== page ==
As May begins, our gardening plans are closer to being put into action. Let’s dive deeper into understanding the cycles of the moon so that we can compile our to-do lists in the way that will serve us the best.
On first glance, gardening by the moon may seem a bit crazy. While I can’t get on board with using the astrology side of gardening that can be grouped with gardening by the moon, I can totally get on board with understanding the moon cycles.
The whole basis of gardening by the moon is solidly rooted in the forces of nature that control the tides in the ocean. High tides occur during the new and the full moon because the oceans are facing the moon during that time. Lunar gravity is what controls the tides.
Lunar gravity is the gravitational pull from the moon. It is this unseen force that causes the tides. The tide is highest when the ocean is facing the moon and under the stronger pull and lowest when the pull is the weakest when the ocean is not facing the moon.
During these moons, the gravitational is pulling the water up out of the earth causing the high tides. In the same way the ocean waters are pulled up, so the moisture in the ground is pulled up out of the ground and more available for use by the plants. During the times of low tides, the water had returned back down into the earth and is then nourishing the roots and root crops.
So with that in mind, let’s take a more in-depth look at each phase, what’s going on and how that makes the conditions ideal for the recommended tasks.
[memb_is_logged_in] The moon cycle is divided into two main parts: the waxing moon and the waning moon. The first two quarters are considered the waxing moon as the moon goes from new to full and with light increasing. This half is ideal for and is associated with growth. The second two quarters are considered the waning moon as the moon goes from full to new with decreasing light. This half is ideal for and associated with harvesting and pruning.
During the new moon quarter, it is the lunar gravity that pulls the water up from the ground. This brings higher water levels in the ocean resulting in high tide. This also makes more water available for the plants in the ground. The excess water is taken up by seeds, causing them to germinate. You should, however, wait until the moon shows its crescent before planting.
While the lunar gravity is pulling the water up out of the earth, the increasing extra moonlight provides a balance between root and leaf growth. Because a healthy plant has about the same size root mass below the ground as plant size above the ground, this is crucial to plant health. The balanced growth results in a healthy plant.
The focus of this quarter should be on plants whose leaves and stems we use. This would include leafy annual plants. Another way I’ve seen this explained is any plant that produces seeds outside of its fruit. Although this list is not exhaustive, it covers many examples:
- Swiss chard
- Grain crops
- Herbs such as thyme, oregano, parsley
Gardening tasks that are helpful this quarter:
- Planting/seeding leafy annuals after the moon shows its crescent.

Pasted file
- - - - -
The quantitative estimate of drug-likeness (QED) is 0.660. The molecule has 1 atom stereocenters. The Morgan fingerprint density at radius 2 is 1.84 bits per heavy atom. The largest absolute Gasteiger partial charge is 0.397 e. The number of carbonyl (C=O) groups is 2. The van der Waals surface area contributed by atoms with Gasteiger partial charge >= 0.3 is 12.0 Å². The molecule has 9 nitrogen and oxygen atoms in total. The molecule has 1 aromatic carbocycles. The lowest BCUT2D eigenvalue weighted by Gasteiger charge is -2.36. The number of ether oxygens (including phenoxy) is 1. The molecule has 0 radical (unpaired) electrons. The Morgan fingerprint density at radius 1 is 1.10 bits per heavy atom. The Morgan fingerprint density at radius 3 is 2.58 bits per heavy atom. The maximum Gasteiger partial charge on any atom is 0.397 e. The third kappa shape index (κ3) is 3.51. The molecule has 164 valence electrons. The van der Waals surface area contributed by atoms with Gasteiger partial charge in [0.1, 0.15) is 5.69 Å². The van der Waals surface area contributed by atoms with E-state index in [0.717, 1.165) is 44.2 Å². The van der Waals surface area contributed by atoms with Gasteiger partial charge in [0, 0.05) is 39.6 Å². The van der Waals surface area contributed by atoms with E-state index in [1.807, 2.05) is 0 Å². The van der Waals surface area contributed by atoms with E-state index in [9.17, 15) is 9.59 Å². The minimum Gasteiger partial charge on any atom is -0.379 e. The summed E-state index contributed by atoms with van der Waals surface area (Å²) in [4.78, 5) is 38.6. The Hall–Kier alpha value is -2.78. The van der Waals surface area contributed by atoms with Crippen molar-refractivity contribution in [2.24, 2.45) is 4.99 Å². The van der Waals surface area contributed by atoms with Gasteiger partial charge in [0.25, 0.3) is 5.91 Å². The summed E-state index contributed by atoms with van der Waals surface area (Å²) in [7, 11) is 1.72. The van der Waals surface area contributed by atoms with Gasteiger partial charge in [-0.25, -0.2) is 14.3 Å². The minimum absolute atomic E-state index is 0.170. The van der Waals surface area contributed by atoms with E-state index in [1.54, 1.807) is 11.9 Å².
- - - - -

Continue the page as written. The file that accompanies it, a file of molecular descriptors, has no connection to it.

2nd Moon Quarter
During the second quarter moon, there is increasing light and the maximum amount of water available to the plant. The increasing amount of light bolsters the leaves and supports healthy leaf growth.
The Farmers Almanac pinpoints the best time for planting is 2 days before the full moon because moisture levels are at their peak.
The focus of this quarter should be the annuals that provide fruit and flower. Another way to describe it would be the plant whose seeds form inside the fruit. This would include annuals plants such as:
- Fragrant flowers
- Flowering herbs such as lavender, calendula and chamomile.
Gardening tasks that are recommended for this quarter:
- Spray fruit trees
- Harvest long storage crops like apples, pumpkins and potatoes.
- Last two days before full moon are good for grafting.
During the quarter following the full moon, decreasing light works to pull energy down into the roots. At the same time, gravitational pull is high so it is also a time of night moisture. This quarter is consequently associated with active root growth.
Root growth typically precedes leaf growth so as the cycle ends it sets the stage for the growth in the new cycle.
The focus of this quarter should be root crops and perennials. This includes but is not limited to:
- Sweet Potatoes
- Fruit trees
Gardening tasks that are helpful in this quarter:
- Pick medicinal herbs (most potent)
- Harvest mushrooms
- Harvest grapes
4th Moon Quarter
During the 4th quarter moon light decreases until the new moon phase begins. This quarter brings rest to the plants and it is the time for us to tend to the ground. We should give attention to the compost pile, feeding the soil so the nutrients are available when the plants growth is active again, pruning or cutting back, and weeding.
Being intentional about pruning, weeding and cutting grass in this quarter will inhibit growth in the coming weeks. Cutting grass in this quarter is said to stunt the growth of the grass. Our efforts put forth here will set the stage for the next months progress.
This is a task oriented quarter. Activities should include:
- Tending compost
- Mowing lawn if a decrease in growth is desired
- Amending soil
- Deep watering shrubs and trees
This fascinating gardening method promises to be a friend and an ally to us. Anytime we work with nature instead of against it, the rewards are great. Making sure the plants have the most water available when and where it’s needed makes for stronger, healthier plants.
Further Reading and Study:
Moon Phase Gardening | Planting by the Phases of the Moon
Old Moore’s Almanac | Planting by the Moon
Dave’s Garden | Gardening by the moon